Hamburger Face for Congress

Postado em: 31st outubro 2014 por Vanessa Barbara em New York Times, Reportagens
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The International New York Times
Oct 31, 2014

by Vanessa Barbara
Contributing Op-Ed Writer

São Paulo, Brazil — It was a typical election in Brazil. Jesus and Osama bin Laden were running for Congress, as well as Barack Obama, Bob Marley, Santa Claus and Battman (with two Ts). The self-styled “Hamburger Face” unfortunately wasn’t elected, nor was a candidate just called Congresswoman. (When the results were released, it turned out she didn’t get a single vote — not even her own.) But a famous clown named Tiririca won a second term in the House, after starring in a kitschy TV campaign.

Next year, 35 percent of our members of Congress will be millionaires.

In São Paulo, which is proving to be more conservative than most of Brazil, the number of legislators in the so-called Bullet Caucus will increase by 30 percent. They are usually former military police officers, with a right-wing posture and a belligerent discourse; they stand for lowering the age at which teenagers can be tried as adults (currently 18); for increasing police repression; and against gun control. Their mottos are: “the only good thief is a dead thief” and “human rights are for right humans.”

The second-most-voted-for congressman in my state was an evangelical Christian ex-cop who recently produced his own comic book. In 32 pages, he describes “two brand-new police cases.” In one, an angel supposedly helped him during a chase so he could catch two fugitives. (In real life, however, three suspects were killed by the police.) After the elections, he urged independence for the wealthiest states from the poorest ones that “preferred charity over work.”

So this is what a normal election looks like in Brazil: strange people, funny memes, a strong influence of religion and lots of turnarounds. Fifty-three days before the first round, Eduardo Campos, one of the three leading candidates for the presidency, died in a plane crash. His replacement, representing the Brazilian Socialist Party (a center-left party), was Marina Silva, an evangelical Christian and environmentalist who suddenly attracted a huge amount of votes. The polls went crazy with her ascension. Everybody thought she was going to last into a runoff with the incumbent, PresidentDilma Rousseff — or even win the election.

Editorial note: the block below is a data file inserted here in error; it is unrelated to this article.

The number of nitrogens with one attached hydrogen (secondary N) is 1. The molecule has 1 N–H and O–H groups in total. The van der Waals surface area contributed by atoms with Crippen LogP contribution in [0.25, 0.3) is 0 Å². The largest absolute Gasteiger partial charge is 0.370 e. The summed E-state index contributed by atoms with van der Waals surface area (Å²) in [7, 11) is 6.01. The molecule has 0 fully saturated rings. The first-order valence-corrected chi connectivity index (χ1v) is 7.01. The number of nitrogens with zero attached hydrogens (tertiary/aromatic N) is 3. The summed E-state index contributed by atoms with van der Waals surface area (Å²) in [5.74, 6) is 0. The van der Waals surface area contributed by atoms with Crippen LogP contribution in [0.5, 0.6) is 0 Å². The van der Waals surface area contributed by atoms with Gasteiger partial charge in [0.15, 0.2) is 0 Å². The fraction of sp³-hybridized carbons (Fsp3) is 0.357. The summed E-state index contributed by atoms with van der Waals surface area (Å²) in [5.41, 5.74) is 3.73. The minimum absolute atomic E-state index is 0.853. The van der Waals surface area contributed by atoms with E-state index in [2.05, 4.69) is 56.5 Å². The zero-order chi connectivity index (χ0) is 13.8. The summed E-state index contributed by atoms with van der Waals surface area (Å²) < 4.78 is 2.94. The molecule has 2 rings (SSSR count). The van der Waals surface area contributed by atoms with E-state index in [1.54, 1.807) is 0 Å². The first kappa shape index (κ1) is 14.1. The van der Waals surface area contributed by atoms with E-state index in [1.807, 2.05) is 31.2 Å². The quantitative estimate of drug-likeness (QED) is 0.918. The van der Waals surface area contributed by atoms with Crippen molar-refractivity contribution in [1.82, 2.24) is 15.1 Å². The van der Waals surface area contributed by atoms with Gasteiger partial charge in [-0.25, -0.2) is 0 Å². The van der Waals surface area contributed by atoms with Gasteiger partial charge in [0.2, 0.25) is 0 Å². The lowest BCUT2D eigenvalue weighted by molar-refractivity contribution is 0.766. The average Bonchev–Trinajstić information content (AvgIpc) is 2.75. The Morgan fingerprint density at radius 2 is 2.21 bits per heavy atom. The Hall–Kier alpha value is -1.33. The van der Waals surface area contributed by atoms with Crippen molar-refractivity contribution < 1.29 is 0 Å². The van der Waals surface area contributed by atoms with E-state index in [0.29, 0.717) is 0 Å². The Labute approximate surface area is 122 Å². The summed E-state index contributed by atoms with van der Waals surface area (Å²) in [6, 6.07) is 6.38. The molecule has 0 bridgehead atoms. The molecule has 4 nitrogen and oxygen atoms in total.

In the end, they were wrong. What we had in the last round was the same old fight between the Workers Party, a center-left to left-wing party, and the centrist Brazilian Social Democracy Party, just as we’ve seen since 2002.

The second round was absolutely barbaric. Ms. Rousseff, of the Workers Party, and her challenger, Aécio Neves, exchanged insults and accusations. Last Friday, Mr. Neves said that the current campaign would go down in history “as the most sordid of our democratic system.” In a single debate, he accused her 36 times of being a liar, while she did the same 32 times. He claimed that Ms. Rousseff’s government was a “sea of mud.” She called Mr. Neves “abominable.” In a television ad, she implied that Mr. Neves “has some difficulties showing respect to women.” She has also accused him of hiring his sister, an uncle and six cousins.

Last week, Luiz Inácio Lula da Silva, the previous president and one of the most prominent members of the Workers Party, declared that Mr. Neves was attacking his party “like the Nazis did in World War II,” while Mr. Neves compared João Santana, Ms. Rousseff’s campaign strategist, to Hitler’s propaganda minister, Joseph Goebbels.

For three whole weeks, people fought in the streets and on the Internet. After the debates, they yelled obscenities out of windows. Friendships were broken; couples have split. On Twitter, a woman suggested to her followers that they should all plan something for Christmas, since she didn’t have much of a family left.

Three days before the final round, the weekly newsmagazine Veja released its new edition early. The publication claimed that the president and her predecessor were aware of a corruption case within the oil corporation Petrobras. The accusation was based on plea bargain testimony from a black-market money dealer. On the same day, Brazil’s Superior Electoral Court denied a Workers Party request to ban the circulation of Veja, but prohibited publicity of this issue, deeming it unlawful propaganda. Ms. Rousseff was also given the right to reply. According to her, the magazine committed an act of “electoral terrorism.” Meanwhile, Veja’s headquarters were graffitied with the words “Veja lies” and “Journalistic garbage.”

So this is what I mean: a nice, standard election. On the eve of voting day, polls showed the candidates tied. On Sunday, people left their houses to vote — since it’s mandatory — and to take selfies in front of the voting machine. Somebody decided to set fire to a machine; another glued one key of a machine in order to obstruct opposite votes.

Finally, on Sunday night, Dilma Rousseff was re-elected by a narrow margin: 51.6 percent to 48.3 percent.

This whole democracy thing is very exhausting.

Vanessa Barbara, a novelist and columnist for the Brazilian newspaper O Estado de São Paulo, edits the literary website A Hortaliça.

A version of this op-ed appears in print on October 31, 2014, in The International New York Times.